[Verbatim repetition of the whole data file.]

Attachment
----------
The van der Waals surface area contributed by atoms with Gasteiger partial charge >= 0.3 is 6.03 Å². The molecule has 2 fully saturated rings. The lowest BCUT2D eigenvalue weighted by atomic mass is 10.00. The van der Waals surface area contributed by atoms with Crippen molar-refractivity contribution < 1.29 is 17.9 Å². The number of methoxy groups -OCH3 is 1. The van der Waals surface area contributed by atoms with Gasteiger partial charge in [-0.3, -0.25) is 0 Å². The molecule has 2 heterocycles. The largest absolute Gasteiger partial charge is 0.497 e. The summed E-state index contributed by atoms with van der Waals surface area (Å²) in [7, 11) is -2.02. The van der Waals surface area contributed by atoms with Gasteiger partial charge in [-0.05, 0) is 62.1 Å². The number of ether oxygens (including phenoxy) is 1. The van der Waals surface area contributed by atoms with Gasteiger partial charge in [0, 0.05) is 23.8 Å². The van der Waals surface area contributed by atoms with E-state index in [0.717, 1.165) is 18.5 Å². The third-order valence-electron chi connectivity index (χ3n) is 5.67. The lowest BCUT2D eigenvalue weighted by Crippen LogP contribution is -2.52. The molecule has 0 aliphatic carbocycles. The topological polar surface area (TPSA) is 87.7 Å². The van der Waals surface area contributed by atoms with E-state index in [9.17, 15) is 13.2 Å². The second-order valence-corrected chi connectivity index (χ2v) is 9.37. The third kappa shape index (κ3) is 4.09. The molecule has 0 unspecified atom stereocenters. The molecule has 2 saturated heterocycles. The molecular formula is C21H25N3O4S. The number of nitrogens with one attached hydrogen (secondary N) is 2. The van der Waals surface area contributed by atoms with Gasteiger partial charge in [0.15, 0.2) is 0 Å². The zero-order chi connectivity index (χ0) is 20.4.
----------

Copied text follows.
The van der Waals surface area contributed by atoms with Gasteiger partial charge >= 0.3 is 6.03 Å². The molecule has 2 fully saturated rings. The lowest BCUT2D eigenvalue weighted by atomic mass is 10.00. The van der Waals surface area contributed by atoms with Crippen molar-refractivity contribution < 1.29 is 17.9 Å². The number of methoxy groups -OCH3 is 1. The van der Waals surface area contributed by atoms with Gasteiger partial charge in [-0.3, -0.25) is 0 Å². The molecule has 2 heterocycles. The largest absolute Gasteiger partial charge is 0.497 e. The summed E-state index contributed by atoms with van der Waals surface area (Å²) in [7, 11) is -2.02. The van der Waals surface area contributed by atoms with Gasteiger partial charge in [-0.05, 0) is 62.1 Å². The number of ether oxygens (including phenoxy) is 1. The van der Waals surface area contributed by atoms with Gasteiger partial charge in [0, 0.05) is 23.8 Å². The van der Waals surface area contributed by atoms with E-state index in [0.717, 1.165) is 18.5 Å². The third-order valence-electron chi connectivity index (χ3n) is 5.67. The lowest BCUT2D eigenvalue weighted by Crippen LogP contribution is -2.52. The molecule has 0 aliphatic carbocycles. The topological polar surface area (TPSA) is 87.7 Å². The van der Waals surface area contributed by atoms with E-state index in [9.17, 15) is 13.2 Å². The second-order valence-corrected chi connectivity index (χ2v) is 9.37. The third kappa shape index (κ3) is 4.09. The molecule has 0 unspecified atom stereocenters. The molecule has 2 saturated heterocycles. The molecular formula is C21H25N3O4S. The number of nitrogens with one attached hydrogen (secondary N) is 2. The van der Waals surface area contributed by atoms with Gasteiger partial charge in [0.15, 0.2) is 0 Å². The zero-order chi connectivity index (χ0) is 20.4.